I’ve always noticed that my writing looks better in pencil than in pen. And I know I’m not alone in noticing this. Didn’t most of us, after all, learn to write using pencils?

The fact that my own writing looks better in pencil is probably from eight years of handwriting classes at Catholic school. I remember using some jumbo black pencils with thick lead to write with in the first grade. Our pencils had no erasers, and they were just…unpleasant to hold, let alone write with. And there was that thin newsprint-like writing paper that Sister Theresa Mary insisted we use, since it had huge lines to write on, with the centers being dotted lines — all in pale blue on puke-tan colored paper. It performed like compressed toilet paper and would instantly tear if you tried to erase anything you had written on it, especially since the eraser-free pencils required six year olds to attempt to wield something like a Pink Pearl to erase an accidentally-crossed L or some such. And no one wanted to deal with a nun who had a temper but was recently no longer allowed to spank us when they ripped a page. So we learned to write perfectly in pencil in fear of Sister Theresa Mary’s considerably loud yelling.

By the second grade, when we learned cursive writing, we were allowed to use whatever wooden #2 pencils we wanted to. I honestly can’t remember what brand I had, since my mother would have provided me with ample pencils that I would never have even seen in the box (probably G.I. Joe pencils or something like that). But I remember that we all had to learn to write perfectly and uniformly and according to those charts and the perfectly scripted two-feet-high letters our teacher put on the chalkboard. I remember that my handwriting went downhill in the third or fourth grade (don’t remember which) when we were allowed to use the shoddy mechanical pencils available in the 80s. And I remember that it went further downhill in the fifth grade when we were allowed to use ballpoint pens.

I kept up with my handwriting a little, however, since our sadistic (don’t ask) principal in middle school required even all middle schoolers to take handwriting lessons when she felt that the school’s penmanship was being neglected. These lessons, of course, required yellow #2 pencils and pink erasers.

While no longer in fear of ill-tempered nuns (the only two mean ones I ever had taught me to write), my handwriting still looks best and most uniform in pencil. Whenever I ditch the gel pens and the markers and the keyboard, my own natural penmanship comes out in wooden pencil, freely and fearlessly. Or is it just Charlie and I?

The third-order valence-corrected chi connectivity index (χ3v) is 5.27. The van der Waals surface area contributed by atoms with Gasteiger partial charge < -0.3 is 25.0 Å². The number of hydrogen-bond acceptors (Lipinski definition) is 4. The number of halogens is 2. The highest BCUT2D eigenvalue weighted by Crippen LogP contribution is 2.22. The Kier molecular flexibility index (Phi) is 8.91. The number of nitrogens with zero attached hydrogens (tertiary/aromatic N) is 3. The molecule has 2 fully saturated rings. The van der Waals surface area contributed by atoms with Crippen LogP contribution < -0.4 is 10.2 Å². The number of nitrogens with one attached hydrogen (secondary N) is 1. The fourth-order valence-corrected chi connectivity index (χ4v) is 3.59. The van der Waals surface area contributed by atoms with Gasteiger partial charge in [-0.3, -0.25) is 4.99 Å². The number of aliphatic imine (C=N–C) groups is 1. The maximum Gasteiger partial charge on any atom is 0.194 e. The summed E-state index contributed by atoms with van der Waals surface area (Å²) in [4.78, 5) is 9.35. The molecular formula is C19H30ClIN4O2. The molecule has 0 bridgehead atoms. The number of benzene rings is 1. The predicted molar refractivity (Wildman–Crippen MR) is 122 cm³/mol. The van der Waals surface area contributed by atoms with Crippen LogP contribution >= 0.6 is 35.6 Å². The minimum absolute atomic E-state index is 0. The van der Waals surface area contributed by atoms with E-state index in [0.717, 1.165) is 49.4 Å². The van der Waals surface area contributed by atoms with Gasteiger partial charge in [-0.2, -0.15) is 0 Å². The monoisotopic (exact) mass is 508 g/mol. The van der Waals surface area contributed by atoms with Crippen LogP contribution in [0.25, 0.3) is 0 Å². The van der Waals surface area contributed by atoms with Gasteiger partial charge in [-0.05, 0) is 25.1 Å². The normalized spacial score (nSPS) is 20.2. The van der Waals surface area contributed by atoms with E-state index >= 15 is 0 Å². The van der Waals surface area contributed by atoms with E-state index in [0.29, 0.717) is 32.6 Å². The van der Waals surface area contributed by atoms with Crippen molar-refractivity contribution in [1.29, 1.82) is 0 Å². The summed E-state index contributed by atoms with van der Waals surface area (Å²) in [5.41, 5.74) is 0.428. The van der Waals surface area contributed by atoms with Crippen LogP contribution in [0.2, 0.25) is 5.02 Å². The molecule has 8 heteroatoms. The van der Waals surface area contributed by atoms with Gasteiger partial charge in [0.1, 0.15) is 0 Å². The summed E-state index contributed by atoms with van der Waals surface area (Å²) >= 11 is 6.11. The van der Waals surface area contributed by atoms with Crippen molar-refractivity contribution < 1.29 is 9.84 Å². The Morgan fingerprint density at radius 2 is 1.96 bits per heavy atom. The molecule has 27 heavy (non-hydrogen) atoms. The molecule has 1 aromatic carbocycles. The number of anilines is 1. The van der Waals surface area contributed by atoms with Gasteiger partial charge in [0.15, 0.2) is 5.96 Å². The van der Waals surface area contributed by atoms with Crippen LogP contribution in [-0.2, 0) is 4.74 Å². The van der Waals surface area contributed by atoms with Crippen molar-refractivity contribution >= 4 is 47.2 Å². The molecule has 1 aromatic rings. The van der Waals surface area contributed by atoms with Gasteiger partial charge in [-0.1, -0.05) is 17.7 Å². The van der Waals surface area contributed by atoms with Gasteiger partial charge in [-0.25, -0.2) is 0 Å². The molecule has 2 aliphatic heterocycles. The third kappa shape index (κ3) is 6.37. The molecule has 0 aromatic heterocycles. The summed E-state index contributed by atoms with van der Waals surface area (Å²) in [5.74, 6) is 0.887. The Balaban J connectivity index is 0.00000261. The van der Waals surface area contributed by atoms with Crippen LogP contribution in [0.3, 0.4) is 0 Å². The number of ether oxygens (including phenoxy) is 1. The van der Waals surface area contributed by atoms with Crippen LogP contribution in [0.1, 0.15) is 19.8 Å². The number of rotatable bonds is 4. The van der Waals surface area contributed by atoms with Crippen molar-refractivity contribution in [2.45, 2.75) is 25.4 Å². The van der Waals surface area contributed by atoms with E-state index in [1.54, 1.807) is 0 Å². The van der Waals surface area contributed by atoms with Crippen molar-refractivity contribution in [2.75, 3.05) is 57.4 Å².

7 thoughts on “Handwriting.”

  1. There is a lot less fear in writing with a pencil. Mistakes are easier to correct and there are never ink-flow issues. I can let my guard down with pencils and my handwriting is much more relaxed. It’s similar to going on a date in a dress (pen) and going to the market with a friend in jeans (pencil). I’m not going to be fussy about my jeans, I’m just going to relax in them. Pencils are comfortable, they keep us real.

  2. I know a woman who teaches in the Philadelphia, PA (USA) public schools. Apparently, they do not teach cursive writing anymore. “The children will pick it up themselves.”

    My daughter came home with that practically dissolving paper when she was learning how to write. It instantly brought back memories of how we only got one shot at erasing it, otherwise there was nothing left to write on. I’ve never gone to Catholic school but your description fits right in with what I’ve heard. Pity the left-handed people!

  3. This is awesome, John — my Catholic grade school experience was very much the same: thick, eraserless, navy- blue pencil, thin, triple-blue-lined paper, and a Pink Pearl eraser.

    Speaking of those pencils, do you have any recollection of what kind of pencil it was? I was going to look for one to add to my collection, since it comprised so much of my life.

    I always figured my handwriting anxiety stemmed from my being left-handed. Like your nuns not being able to hit you anymore, my nuns were not allowed to force-correct my handwriting, so I always felt like they were exerting undue pressure on me to write left-handed “correctly.” If I still kept in contact with the only other left-hander in my grade, I would ask her what her experience was, looking back.

    1. The ones we used didn’t have any markings at all. They just had a bad, semi-gloss black finish. If I could find them, I’d like two. One for memories, one for fire! I imagined Sr. Teresa Mary making them herself, out of pure evil. :)

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